At first glance, there seems to just be a brooding, four-storey warehouse, with strange-looking gargoyles on its top terrace, jutting into one side of a street in Tierra Pura Subdivision, Quezon City. Only upon coming closer to the gate with its interestingly formed iron grills, not to mention a somewhat scandalous arch featuring a couple in flagrante delicto would you realize that this plain concrete-finished structure is adjacent to a 60s-era bungalow. This is the house and main studio of National Artist Napoleon Abueva, the sculptor and pioneering Filipino Modernist of the three-dimensional art form.
Enfeebled by a series of ailments since late 2008, the formerly virile and physically robust sculptor has been confined to a wheelchair. His studio, now managed by his sculptor-son Mulawin, has followed suit, its former large-scale activities now greatly diminished due to the infirmity of its master.
The appearance of decrepitude, however, isn’t so much because the structure is coming apart as it just has never been finished. Admittedly, the studio, which sits astride his house on a combined 2,000-square meter lot next to a creek, has always been a work in progress. The core of this complex is of course the bungalow, finished in the mid-60s when Abueva and his wife, Dr. Cherrie Abueva, were finally able to afford a house on land provided by art patron Purita Kalaw-Ledesma. Like most bungalows of that period, it had a long atrium with an internal pool where Mang Billy would put some of his masterpieces, like the famous marble Kaganapan. Its light brown marble floor tiles and narra wall panels evoke a previous generation of interior design that focused on earth tones as a distinctly Filipino color sensibility. This is highlighted by some built-in pieces by Abueva, such as an elegantly-sculpted hardwood room divider seemingly turned from propeller blades, or kayak paddles. In every nook and cranny, of course, is art, not only Abueva’s but also of every major Filipino artist for the past half-century.
The transition to the studio is via the old garden lanai, which has been converted into part of the workshop’s floor, replete with concrete cast sculptures and steel armatures in different stages of completion. The lanai also contains some of Abueva’s earlier works, like a series of mid-1960s hardwood posts carved into totemic abstractions. The cavernous first floor of the adjacent studio is fronted by the first gate that we saw coming in. A second gate serves as the bungalow’s driveway to the end of the lot where another Abueva “sculpture,” Swing House, is located. The roughly eight-meter tall ceiling was done to accommodate the sculptor’s more monumental projects, and is dominated by a full-sized fiberglass copy of Guillermo Tolentino’s Oblation which Abueva had replicated for the UP campuses of Los Baños, Tacloban, Miag-ao, and Davao between 1983 and 1997.
“To the artist there is never anything ugly in nature.” – Auguste Rodin
Also part of the ground floor workshop is the eccentric “chapel” built by Abueva in the mid-1990s, featuring Gothic-styled pointed arches resting on segmented concrete-block columns of Abueva’s own design. Here, as in other parts of the studio, sculptural vignettes suddenly materialize from the grime and chaos of workshop material, such as a tableau featuring the child Jesus debating with the scholars of the Temple.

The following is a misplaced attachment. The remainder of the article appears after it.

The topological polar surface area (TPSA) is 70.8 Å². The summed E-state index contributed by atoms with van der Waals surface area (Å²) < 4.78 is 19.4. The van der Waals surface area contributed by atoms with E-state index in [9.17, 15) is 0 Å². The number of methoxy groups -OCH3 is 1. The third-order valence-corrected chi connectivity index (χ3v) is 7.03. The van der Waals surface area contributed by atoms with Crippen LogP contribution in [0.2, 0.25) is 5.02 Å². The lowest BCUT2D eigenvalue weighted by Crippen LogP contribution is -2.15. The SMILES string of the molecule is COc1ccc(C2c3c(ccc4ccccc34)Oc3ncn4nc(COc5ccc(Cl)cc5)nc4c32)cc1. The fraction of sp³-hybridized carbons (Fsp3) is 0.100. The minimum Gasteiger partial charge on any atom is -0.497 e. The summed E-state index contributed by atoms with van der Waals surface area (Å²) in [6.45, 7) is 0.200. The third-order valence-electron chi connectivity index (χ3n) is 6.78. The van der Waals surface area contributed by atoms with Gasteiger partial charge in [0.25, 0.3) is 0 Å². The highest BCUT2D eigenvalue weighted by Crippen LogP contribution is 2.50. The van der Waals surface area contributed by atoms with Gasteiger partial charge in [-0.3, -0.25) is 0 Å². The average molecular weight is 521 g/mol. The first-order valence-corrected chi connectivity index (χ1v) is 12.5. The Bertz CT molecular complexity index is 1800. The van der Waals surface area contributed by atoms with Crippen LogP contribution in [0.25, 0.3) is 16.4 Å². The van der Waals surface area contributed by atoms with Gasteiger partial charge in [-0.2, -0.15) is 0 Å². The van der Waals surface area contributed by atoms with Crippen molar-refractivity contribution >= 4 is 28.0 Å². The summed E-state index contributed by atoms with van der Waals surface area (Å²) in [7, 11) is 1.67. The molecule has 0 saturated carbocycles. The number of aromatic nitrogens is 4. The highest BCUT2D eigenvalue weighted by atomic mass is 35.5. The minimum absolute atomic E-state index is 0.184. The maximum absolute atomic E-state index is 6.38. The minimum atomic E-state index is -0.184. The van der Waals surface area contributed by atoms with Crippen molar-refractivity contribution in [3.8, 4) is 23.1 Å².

Access to the upper floors is via a spiral ramp on one side of the studio, and leads the viewer up a series of rooms that contained the other kinds of sculptural works that Abueva accommodated for various clients: roomfuls of life size busts and portraits; a specially-designed upper floor fountain pool whose water runoff leads to a second pool a floor below; and finally the top floor orchidarium (which was Dr. Abueva’s own space), containing a derelict cocktail bar and a series of bizarre, larger-than-life statues of saints, angels, and demons seemingly battling it out for control of one’s soul—if not one’s attention span. It is the incompleteness and rawness of the studio that jars one to think about the kind of Modernist aesthetics he advocated. Granted that any artist’s studio can get quite cluttered at times, it does not explain the full force of Abueva’s rambling vision that piles style on top of style in an ever-larger concatenation of art. Abstract motifs from the 60s mingle with life-like portraiture. Expressionist romance (if not raw sex) collides with divine iconography and secular subjects.
If anything, Napoleon Abueva’s agglomeration of sculptures and spaces bespeak of the need to encompass the totality of humanity’s experience, in order to make sense of the history of the nation, which conferred to him its highest artistic reward. This may also be explained by Abueva’s own experience with history: a survivor of a traumatic family massacre during World War II, he overcame the odds to rise to the top of the art world through sheer hard work and artistic output. Perhaps it is that which characterizes the magnificent incompleteness of Abueva’s studio: that much more could be retold through the power of thinking, seeing and touching than through mere words.